Inside the Brown Bag: The Clothes Horse

By Peg Brown

In dark prose, TS Eliot commented on the tedium, boredom and sense of purposelessness in life when he wrote, “I have measured out my life in (with) coffee spoons?…I grow old …I grow old …shall I wear my trousers rolled?”

Call it the curse of a former teacher of English, but these phrases often cause me to think about my own life’s journey. However, the words stir little profound insight. I keep coming back to measuring out my life in …clothes!

My first real memory of clothes can be traced to a Christmas morning when I was about three (although they say you don’t consciously remember actual events from this early age, I would disagree.) We were having our tree at grandma and grandpa’s (I think we had stayed overnight to await Santa for in those days– Dad was in college on the GI bill, and we probably had no money for a tree and breakfast.) I remember approaching the tree which was standing in the left-hand far comer of the living room and being handed some packages. Impatience showed even at this early age. I opened the package and found …undershirts-the white kind with thin straps. I honestly remember thinking; Santa wouldn’t do this to me. It was a moment in my clothes history; one that probably is the root cause of my love for “fancy” underwear, despite my outwardly conservative appearance.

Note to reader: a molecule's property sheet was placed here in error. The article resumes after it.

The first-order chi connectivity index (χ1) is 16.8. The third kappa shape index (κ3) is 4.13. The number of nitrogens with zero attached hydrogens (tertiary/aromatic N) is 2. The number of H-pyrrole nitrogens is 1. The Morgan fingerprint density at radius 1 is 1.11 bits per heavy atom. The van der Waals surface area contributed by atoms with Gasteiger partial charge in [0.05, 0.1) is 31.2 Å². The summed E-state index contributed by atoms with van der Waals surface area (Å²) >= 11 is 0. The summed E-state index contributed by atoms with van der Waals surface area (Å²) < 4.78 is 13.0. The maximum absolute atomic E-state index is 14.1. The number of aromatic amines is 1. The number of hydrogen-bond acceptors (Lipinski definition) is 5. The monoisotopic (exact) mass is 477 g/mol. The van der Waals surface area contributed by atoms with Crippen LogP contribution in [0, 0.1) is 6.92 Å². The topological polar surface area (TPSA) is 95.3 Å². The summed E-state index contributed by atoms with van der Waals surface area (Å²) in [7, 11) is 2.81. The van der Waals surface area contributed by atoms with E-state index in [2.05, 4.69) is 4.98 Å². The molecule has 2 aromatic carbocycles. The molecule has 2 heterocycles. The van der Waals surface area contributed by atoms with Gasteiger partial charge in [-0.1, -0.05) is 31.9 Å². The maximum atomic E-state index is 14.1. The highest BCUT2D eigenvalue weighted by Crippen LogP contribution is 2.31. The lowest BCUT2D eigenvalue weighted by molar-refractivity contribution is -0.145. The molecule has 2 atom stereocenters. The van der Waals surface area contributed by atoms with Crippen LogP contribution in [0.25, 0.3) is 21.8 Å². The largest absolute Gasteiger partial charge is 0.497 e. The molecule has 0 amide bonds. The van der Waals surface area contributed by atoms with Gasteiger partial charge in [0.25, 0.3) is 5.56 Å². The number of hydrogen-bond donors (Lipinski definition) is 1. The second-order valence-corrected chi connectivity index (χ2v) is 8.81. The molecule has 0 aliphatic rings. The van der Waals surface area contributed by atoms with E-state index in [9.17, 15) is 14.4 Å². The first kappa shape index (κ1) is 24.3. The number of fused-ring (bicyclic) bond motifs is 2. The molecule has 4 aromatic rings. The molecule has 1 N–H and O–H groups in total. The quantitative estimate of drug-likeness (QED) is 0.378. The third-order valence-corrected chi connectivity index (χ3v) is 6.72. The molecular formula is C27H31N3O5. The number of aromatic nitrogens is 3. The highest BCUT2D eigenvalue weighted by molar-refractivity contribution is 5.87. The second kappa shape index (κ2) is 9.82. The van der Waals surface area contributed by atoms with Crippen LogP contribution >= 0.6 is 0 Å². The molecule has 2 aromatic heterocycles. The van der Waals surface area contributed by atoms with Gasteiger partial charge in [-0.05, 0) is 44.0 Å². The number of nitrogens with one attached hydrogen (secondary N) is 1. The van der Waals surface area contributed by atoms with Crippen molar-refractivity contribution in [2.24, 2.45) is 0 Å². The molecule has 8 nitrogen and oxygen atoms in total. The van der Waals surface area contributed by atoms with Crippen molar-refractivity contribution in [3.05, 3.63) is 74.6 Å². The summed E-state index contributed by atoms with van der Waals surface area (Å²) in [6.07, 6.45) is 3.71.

The next bit of clothes history I remember goes to a day in second grade. The teacher had for some reason left the room (that would never happen today!) There was an elevated corner of the room, a mini stage if you will-and I had on this wonderful knit jersey window-paned plaid dress, with bright yellow knit banding on the sleeves, a very full skirt (cut on the bias, not gathered), and a yellow cinch belt. Within minutes I had convinced a chorus line to join me on the platform, while I whirled about imitating a very short and plump rocket. The teacher walked in, and I must have been reprimanded, but I honestly don’t remember. I remember my skirts whirling around and little else–and the thrill of being the lead dancer.

My most favorite dress from this early period was a blue taffeta dress, full skirt (gathered, not bias cut), with a white collar, and a string tie in navy blue that ended with a daisies sewn on each end of the tie. I loved the swoosh of the fabric, and recall wearing that dress on my birthday (even though parties in those days were organized in yards around games like “drop the clothes pin in a bottle,” and “ring around the rosie.” I never remember being cautioned to be careful about damaging my party dress, but it survived for many special occasions. Maybe that blue taffeta is the reason I look with such affection on vintage fabrics that are certainly more frou-frou than anything I might wear.